It's midway through the second half of The Walking Dead’s seventh season and my patience is running thin. Let me rephrase that – it is being stretched to the maximum, painfully and agonisingly.
The primary reason I’ve kept watching the series after Ep.1 of this season is because I want to see Negan die a brutal and horrible death. Or better still, die with his brain undamaged so that he’s damned to rise again and walk among the undead for a bit until someone slices off his head. Or better still, fed to the zombies. Wait ... even better, getting bitten and mutating into a zombie while he still knows what’s happening. There you go, I’ve written in a few different scenarios for Negan’s end.
But we all know Negan isn’t going, not just yet... because Jeffrey Dean Morgan, who plays the chief antagonist from the closing episodes of S6 and right through this season, has already confirmed that he’s on board for S8. So, there’s more of Negan to come at the end of this year, when S8 is likely to air.
Little surprise, that S7 has been the series at its lowest ebb, creatively and in terms of audience numbers. After the stunning shocker that was S6's finale – that left viewers tottering at the cliff’s edge – and the current season’s opening episode when two fan favourites – Glenn (Steven Yuen) and Abraham (Michael Cudlitz) – had their heads bashed into a bloody pulp by Negan and his barbed wire-wrapped baseball bat Lucille, we’ve had to settle for watching paint dry for most part. Only the first half of S2 was as tedious, but at least back then, the series was still new and fans were willing to give it some leeway and allow the writers a free hand at structuring the narrative.
Yes, I am a fan, and a pretty damned dedicated one at that... I haven’t missed a single episode of The Walking Dead ever, and have put up with the occasional stretches of watching trees grow, because the idea of a zombie apocalypse has always fascinated me... for that matter, any sort of apocalypse. How such a scenario would tear apart the social structure and allow the feral underside of humans to dictate their decisions and actions. I’m not saying The Walking Dead answered those questions, but it tried and didn’t candy-wrap anything. I recall the words of my once-boss Davin Arul (played by Davin Arul), who tipped me off on this new zombie series coming our way back in 2010 ... his exact words were, “I must warn you, it is bleak.”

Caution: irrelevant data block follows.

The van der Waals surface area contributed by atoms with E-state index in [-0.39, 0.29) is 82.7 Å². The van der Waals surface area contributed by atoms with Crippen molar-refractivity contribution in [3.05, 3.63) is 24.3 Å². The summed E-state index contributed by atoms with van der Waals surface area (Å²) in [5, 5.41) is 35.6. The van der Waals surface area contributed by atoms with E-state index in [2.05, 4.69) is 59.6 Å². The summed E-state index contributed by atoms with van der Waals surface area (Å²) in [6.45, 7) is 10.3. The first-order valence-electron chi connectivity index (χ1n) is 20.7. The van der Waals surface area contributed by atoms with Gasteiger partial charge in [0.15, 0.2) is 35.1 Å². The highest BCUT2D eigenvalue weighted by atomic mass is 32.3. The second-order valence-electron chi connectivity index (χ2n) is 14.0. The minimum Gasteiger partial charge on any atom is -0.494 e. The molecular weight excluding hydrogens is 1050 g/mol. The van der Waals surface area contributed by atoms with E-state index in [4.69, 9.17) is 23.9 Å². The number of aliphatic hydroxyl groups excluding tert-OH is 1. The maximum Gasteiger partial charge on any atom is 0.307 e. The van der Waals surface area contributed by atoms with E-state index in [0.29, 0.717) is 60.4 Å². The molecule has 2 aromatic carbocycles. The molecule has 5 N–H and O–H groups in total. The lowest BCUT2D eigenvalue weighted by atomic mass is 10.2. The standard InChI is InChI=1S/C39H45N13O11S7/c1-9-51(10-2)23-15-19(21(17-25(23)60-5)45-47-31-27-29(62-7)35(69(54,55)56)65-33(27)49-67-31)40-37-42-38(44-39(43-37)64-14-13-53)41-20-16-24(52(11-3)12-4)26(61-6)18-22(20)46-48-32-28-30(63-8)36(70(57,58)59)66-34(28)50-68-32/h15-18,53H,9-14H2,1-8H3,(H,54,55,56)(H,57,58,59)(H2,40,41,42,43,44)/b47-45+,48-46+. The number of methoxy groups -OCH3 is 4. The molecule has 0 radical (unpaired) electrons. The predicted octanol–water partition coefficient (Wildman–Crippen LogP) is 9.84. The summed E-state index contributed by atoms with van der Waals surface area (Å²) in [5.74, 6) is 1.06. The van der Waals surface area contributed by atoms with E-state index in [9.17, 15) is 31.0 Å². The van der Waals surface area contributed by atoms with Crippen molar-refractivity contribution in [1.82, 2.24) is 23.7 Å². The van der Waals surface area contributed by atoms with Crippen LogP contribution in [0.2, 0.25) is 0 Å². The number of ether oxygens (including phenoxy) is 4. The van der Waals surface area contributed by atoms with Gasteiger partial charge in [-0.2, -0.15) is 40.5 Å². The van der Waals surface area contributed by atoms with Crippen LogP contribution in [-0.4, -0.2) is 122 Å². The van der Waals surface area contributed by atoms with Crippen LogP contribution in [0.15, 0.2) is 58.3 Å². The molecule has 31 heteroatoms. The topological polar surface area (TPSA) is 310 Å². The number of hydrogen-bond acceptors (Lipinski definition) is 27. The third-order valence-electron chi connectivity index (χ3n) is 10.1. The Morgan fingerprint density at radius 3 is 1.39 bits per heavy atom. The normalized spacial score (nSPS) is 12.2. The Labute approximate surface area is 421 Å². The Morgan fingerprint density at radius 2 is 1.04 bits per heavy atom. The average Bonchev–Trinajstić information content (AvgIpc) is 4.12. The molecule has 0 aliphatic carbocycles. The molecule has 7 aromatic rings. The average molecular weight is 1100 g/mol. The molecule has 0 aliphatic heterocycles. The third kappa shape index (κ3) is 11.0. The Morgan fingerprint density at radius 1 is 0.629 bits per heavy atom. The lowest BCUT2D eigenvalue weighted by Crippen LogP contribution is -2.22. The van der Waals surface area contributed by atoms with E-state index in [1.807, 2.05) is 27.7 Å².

Yes, bleak and miserable it has been... and now, after 12 episodes of this season, we can add laborious to the description. I also have a bone to pick over the relationship between protagonist Rick Grimes (Andrew Lincoln) and his partner/right-hand woman, Michonne (Danai Gurira).
The recent episode focused 4/5 of the 42 minutes on just the two of them as a pair. I just don’t buy it – on screen, you could sense the sexual tension and/or chemistry between Glenn (when he was alive, that is) and Maggie (Lauren Cohan) in the early phase of their courtship ... and you can almost believe that Rick’s right-hand man and the team’s hunter, Daryl (Norman Reedus), has something powerful, if unspoken, going with the recalcitrant Carol (Melissa McBride). But Rick and Michonne ... the only time they’re good together is when they’re killing zombies, and yes, there was a bit of that in Ep.12, when for a few minutes, it was back again to the direct conflict between the survivors and the “walkers” (as they call the zombies in the series). The suggested sexual moments, the kissing ... those fell flat for me, I can’t recall a TV screen couple with any less chemistry between them.
Critics have praised this season for its depth and character building through the first half, but I think there’s been enough of that already. And the less of it we get now, the better. I demand the end-game with Negan. Yes, like a game of chess, Rick is clearly placing his pawns and knights in place for one grand assault on Negan and his Sanctuary. We don’t want a check and a counter-check ... we want the checkmate. Unfortunately, we won’t get it and I’m betting S7 ends in another cliff-hanger to keep Negan ready for the next season.
So what are we going to see in the next four episodes before S7 ends? Yes, there’s surely going to be a grandstand against Negan and his Saviours, as Rick forges a common if fragile bond between Alexandria, the Kingdom, the Hilltop Colony, the Scavengers and perhaps even Oceanside, which may well turn out to be the surprise in the pack.
And some interesting questions. Will Dwight (Austin Amelio) turn turncoat on Negan? He certainly has every reason to do this. Will Rosita (Christian Serratos) and Sasha (Sonequa Martin-Green), now out on an obviously stupid suicidal mission to nail Negan on their own, make it to the next season? Is it bye-bye Eugene (Josh McDermitt), and has he really turned to the dark side or was he just bluffing when he pledged allegiance to Negan? I’m guessing few fans will miss him if he isn’t on board for the next season – he’s been the weakest and least likeable character in Rick’s ragged band of survivors. And the series’ writers, as we’ve seen before, have shown no qualms about killing of even fan favourites.
And that Daryl-Carol thing ... come on, you two, either just get on with it or leave it behind.